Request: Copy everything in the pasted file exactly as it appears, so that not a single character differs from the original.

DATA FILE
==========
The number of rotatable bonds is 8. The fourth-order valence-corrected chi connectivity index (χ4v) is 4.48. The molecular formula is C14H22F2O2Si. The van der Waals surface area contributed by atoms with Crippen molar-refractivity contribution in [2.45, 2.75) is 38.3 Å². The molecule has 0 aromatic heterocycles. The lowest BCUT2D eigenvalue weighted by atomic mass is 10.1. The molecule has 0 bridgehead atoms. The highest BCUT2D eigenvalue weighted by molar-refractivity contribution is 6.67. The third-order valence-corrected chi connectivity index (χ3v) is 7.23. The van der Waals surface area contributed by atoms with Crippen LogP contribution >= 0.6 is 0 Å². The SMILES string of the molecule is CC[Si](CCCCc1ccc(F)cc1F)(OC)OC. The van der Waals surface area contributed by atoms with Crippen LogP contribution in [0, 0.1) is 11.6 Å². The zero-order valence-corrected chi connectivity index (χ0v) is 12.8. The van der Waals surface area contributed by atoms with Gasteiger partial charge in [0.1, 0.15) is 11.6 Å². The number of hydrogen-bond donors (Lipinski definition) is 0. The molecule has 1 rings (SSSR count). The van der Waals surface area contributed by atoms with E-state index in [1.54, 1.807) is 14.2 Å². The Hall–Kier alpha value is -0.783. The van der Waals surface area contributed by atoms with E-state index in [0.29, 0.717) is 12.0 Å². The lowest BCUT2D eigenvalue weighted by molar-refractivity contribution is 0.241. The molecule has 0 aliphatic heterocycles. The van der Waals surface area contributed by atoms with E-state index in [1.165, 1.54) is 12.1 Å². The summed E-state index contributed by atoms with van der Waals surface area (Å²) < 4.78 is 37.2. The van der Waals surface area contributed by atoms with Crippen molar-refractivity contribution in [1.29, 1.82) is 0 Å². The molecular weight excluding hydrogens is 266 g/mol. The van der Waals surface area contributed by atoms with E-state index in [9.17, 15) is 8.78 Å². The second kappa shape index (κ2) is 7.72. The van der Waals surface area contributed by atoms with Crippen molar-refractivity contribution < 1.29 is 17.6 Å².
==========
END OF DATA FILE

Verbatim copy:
The number of rotatable bonds is 8. The fourth-order valence-corrected chi connectivity index (χ4v) is 4.48. The molecular formula is C14H22F2O2Si. The van der Waals surface area contributed by atoms with Crippen molar-refractivity contribution in [2.45, 2.75) is 38.3 Å². The molecule has 0 aromatic heterocycles. The lowest BCUT2D eigenvalue weighted by atomic mass is 10.1. The molecule has 0 bridgehead atoms. The highest BCUT2D eigenvalue weighted by molar-refractivity contribution is 6.67. The third-order valence-corrected chi connectivity index (χ3v) is 7.23. The van der Waals surface area contributed by atoms with Crippen LogP contribution >= 0.6 is 0 Å². The SMILES string of the molecule is CC[Si](CCCCc1ccc(F)cc1F)(OC)OC. The van der Waals surface area contributed by atoms with Crippen LogP contribution in [0, 0.1) is 11.6 Å². The zero-order valence-corrected chi connectivity index (χ0v) is 12.8. The van der Waals surface area contributed by atoms with Gasteiger partial charge in [0.1, 0.15) is 11.6 Å². The number of hydrogen-bond donors (Lipinski definition) is 0. The molecule has 1 rings (SSSR count). The van der Waals surface area contributed by atoms with E-state index in [1.54, 1.807) is 14.2 Å². The Hall–Kier alpha value is -0.783. The van der Waals surface area contributed by atoms with E-state index in [0.29, 0.717) is 12.0 Å². The lowest BCUT2D eigenvalue weighted by molar-refractivity contribution is 0.241. The molecule has 0 aliphatic heterocycles. The van der Waals surface area contributed by atoms with E-state index in [1.165, 1.54) is 12.1 Å². The summed E-state index contributed by atoms with van der Waals surface area (Å²) < 4.78 is 37.2. The van der Waals surface area contributed by atoms with Crippen molar-refractivity contribution in [1.29, 1.82) is 0 Å². The molecular weight excluding hydrogens is 266 g/mol. The van der Waals surface area contributed by atoms with E-state index in [9.17, 15) is 8.78 Å². The second kappa shape index (κ2) is 7.72. The van der Waals surface area contributed by atoms with Crippen molar-refractivity contribution < 1.29 is 17.6 Å².